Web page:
Penn State Football

Penn State football: Nittany Lions rely on mystery men at linebacker

Can you say, “Linebacker Who?”

For a position that’s synonymous with greatness at Penn State, even the most fervent fans have to admit that this year’s linebacking corps is a mystery.

Aside from Glenn Carson, who started all 12 games in the middle last season, and Mike Hull, a reserve who saw extended action, the rest of the linebacking unit has little time against opposing offenses.

The lack of experience is why coach Bill O’Brien has expressed some concern about his team’s depth at the school’s signature position.

So who are these mystery men?

Redshirt freshman Nyeem Wartman looks to have the final starting spot locked up. Wartman was one of just six true freshmen to see action last season, but suffered a season-ending knee injury on the opening kickoff against Virginia in the second game. He took a medical redshirt, but worked his way back to participate in spring drills.

While he appears destined to play alongside Carson and Hull, Wartman isn’t paying attention to the depth chart.

“Honestly, I’m not really the starting linebacker, yet,” said Wartman, a 6-foot-1, 241-pounder from Philadelphia. “I haven’t started one game so I don’t know how it feels. Right now, I’m just worried about working hard for my team.”

Wartman said he’s definitely a better player than last fall. “I improved a lot,” Wartman said. “I got stronger, faster and bigger. I got a smarter watching film.”

Linebacker coach Ron Vanderlinden agrees. “I think the first three are going to be as good as what our expectations have been here at Penn State,” he said of the three starters.

After those guys, well that’s another question.

“It’s a work in progress,” Vanderlinden said. “We’re still developing.”

Ben Kline, Gary Wooten and Brandon Bell are the three names that came up most often during Thursday’s Media Day at Beaver Stadium.

Kline saw limited action last season and had shoulder surgery in the offseason. O’Brien and his medical staff are keeping a close watch on Kline’s shoulder this fall. Kline did not participate in practice on Thursday.

Vanderlinden is high on Kline, who has the versatility to play all three positions.

“We’re all working hard and doing whatever we can to help the team,” said the 6-foot-2, 229-pound Kline, who referred all questions about his health to O’Brien. “It goes the same for me. I’m working hard every day, finding my role and doing whatever coach O’Brien asks me to do.”

Wooten, a 6-foot-2, 238-pound redshirt freshman, backs up Carson in the middle. He’s a long way from Miami and the football crazed South.

“It was a last-minute choice,” Wooten said of coming to Penn State. “A school let me down and Penn State gave me a call and took me in. It’s nice here. I like it a lot.”

Wooten is harnessing raw talent.

“Gary has increased his football IQ,” Vanderlinden. “He’s more assertive than he was.”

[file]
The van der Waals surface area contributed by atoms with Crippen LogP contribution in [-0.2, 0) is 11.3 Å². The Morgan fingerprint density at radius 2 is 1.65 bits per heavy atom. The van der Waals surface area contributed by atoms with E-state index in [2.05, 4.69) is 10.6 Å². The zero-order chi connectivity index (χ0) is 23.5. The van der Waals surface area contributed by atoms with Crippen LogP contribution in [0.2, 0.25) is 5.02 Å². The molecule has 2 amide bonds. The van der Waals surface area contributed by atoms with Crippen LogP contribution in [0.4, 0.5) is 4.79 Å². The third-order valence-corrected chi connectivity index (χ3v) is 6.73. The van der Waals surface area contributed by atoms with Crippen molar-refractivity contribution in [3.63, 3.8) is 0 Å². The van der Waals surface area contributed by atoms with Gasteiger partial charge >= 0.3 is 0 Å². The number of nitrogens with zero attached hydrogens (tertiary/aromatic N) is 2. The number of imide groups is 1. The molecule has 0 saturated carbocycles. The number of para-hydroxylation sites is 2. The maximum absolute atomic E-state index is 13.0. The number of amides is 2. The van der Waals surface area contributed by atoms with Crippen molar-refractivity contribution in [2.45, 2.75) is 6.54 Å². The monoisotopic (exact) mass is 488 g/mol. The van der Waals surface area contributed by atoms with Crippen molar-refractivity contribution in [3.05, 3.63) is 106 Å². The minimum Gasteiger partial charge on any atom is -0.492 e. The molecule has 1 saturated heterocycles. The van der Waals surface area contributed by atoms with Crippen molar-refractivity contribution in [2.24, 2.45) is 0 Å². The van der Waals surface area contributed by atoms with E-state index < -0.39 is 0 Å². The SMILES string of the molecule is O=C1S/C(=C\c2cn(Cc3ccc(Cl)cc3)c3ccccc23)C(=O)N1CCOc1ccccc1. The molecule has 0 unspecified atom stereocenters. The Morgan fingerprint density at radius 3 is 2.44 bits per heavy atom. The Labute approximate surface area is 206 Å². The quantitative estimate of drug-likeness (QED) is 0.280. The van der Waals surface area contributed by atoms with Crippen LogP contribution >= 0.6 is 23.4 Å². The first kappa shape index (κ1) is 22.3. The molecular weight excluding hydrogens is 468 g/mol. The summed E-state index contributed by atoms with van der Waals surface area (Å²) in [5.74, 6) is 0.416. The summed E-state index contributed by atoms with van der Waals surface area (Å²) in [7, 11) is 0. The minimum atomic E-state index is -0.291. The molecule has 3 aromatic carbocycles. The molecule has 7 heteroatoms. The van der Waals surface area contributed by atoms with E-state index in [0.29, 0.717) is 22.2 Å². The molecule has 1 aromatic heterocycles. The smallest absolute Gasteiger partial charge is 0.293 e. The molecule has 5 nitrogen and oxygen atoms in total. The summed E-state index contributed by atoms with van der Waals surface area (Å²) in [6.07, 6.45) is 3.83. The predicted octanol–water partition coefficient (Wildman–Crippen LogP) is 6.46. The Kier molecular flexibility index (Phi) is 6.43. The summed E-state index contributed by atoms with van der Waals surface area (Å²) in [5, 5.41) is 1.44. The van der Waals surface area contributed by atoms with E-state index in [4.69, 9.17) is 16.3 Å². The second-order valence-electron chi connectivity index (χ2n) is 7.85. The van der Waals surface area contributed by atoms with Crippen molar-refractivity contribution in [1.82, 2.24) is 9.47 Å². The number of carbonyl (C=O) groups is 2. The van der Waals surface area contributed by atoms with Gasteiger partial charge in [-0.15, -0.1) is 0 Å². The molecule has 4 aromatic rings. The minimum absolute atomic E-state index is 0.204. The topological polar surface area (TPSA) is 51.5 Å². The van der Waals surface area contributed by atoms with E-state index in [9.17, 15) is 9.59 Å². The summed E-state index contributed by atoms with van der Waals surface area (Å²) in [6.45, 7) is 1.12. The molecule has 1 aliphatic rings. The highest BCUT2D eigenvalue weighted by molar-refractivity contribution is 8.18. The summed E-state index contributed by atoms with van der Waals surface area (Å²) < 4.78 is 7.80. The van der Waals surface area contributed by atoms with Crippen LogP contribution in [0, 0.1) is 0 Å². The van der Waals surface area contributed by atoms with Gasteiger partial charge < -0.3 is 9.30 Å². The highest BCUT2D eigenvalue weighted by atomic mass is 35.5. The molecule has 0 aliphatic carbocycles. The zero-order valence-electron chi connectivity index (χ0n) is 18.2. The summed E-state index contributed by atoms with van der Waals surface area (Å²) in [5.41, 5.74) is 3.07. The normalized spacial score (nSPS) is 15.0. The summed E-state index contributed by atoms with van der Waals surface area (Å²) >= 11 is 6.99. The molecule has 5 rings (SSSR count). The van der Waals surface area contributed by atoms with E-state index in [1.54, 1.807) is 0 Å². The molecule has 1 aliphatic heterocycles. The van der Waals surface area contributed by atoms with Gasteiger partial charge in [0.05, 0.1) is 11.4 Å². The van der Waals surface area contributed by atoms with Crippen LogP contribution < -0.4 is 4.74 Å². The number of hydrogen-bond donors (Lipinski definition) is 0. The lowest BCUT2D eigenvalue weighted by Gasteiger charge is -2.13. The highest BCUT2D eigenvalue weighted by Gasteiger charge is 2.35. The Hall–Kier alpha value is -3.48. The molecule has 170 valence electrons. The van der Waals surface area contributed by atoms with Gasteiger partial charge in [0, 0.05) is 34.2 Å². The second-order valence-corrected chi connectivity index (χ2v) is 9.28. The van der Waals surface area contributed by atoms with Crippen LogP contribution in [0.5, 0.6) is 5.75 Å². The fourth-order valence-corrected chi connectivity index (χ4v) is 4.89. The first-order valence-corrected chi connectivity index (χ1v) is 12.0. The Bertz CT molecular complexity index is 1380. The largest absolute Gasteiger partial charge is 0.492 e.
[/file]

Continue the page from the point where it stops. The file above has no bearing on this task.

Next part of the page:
And when Wooten is assertive, he can make opponents pay.

“Gary Wooten is a strong guy who is ready to play and willing to lay some wood on somebody,” Wartman said.

Bell, a 6-foot-1, 226-pound true freshman from New Jersey, has impressed the Penn State coaches in limited practice time.

“He’s off to a good start,” Vanderlinden said. “I’m encouraged. It’s just practice No. 3, so we still have a long way to go.”

Vanderlinden said every minute of practice time is important this fall.

“There’s a multitude of other players that we’re trying to sort through,” he said. “ It’s really way too early. We’re going to have to bring them along and develop them as we go.”

Of course, the nature of the game may not allow that development to happen. Just last season, starters Michael Mauti and Gerald Hodges missed games with injuries.

“That’s football everywhere where one or two plays can change things significantly,” Vanderlinden said. “We are constantly planning for ‘what-ifs.’ You’re constantly tinkering with depth, personnel and schemes. It’s really an ongoing process.”

Given the team’s depth in the secondary, O’Brien has hinted that he’d consider moving safeties Stephen Obeng-Agyapong and Adrian Amos to linebacker if needed.

Wartman, who along with Wooten is playing on four special teams units, says he’s confident in the depth of the linebacking corps if injuries occur.

“We’re just worried about being better for our team,” Wartman said. “We’re all a bunch of tough guys. If anyone goes down, we know the next guy is ready to step up.”

“Whenever I get my chance, I’ll do my part,” added Wooten, who said he has learned much from Carson. “I’m prepared.”

And, being prepared is part of the job at a place known especially for one position.

“As a team and as a linebacking unit, we take a lot of pride in everything we do,” Kline said. “We take the Penn State football and the Linebacker U reputation very seriously. We work hard and try to win every day and get better and better.

“The expectations are the same — from the best player on the team to the guys that don’t see the field. We all know our roles and what we need to do.”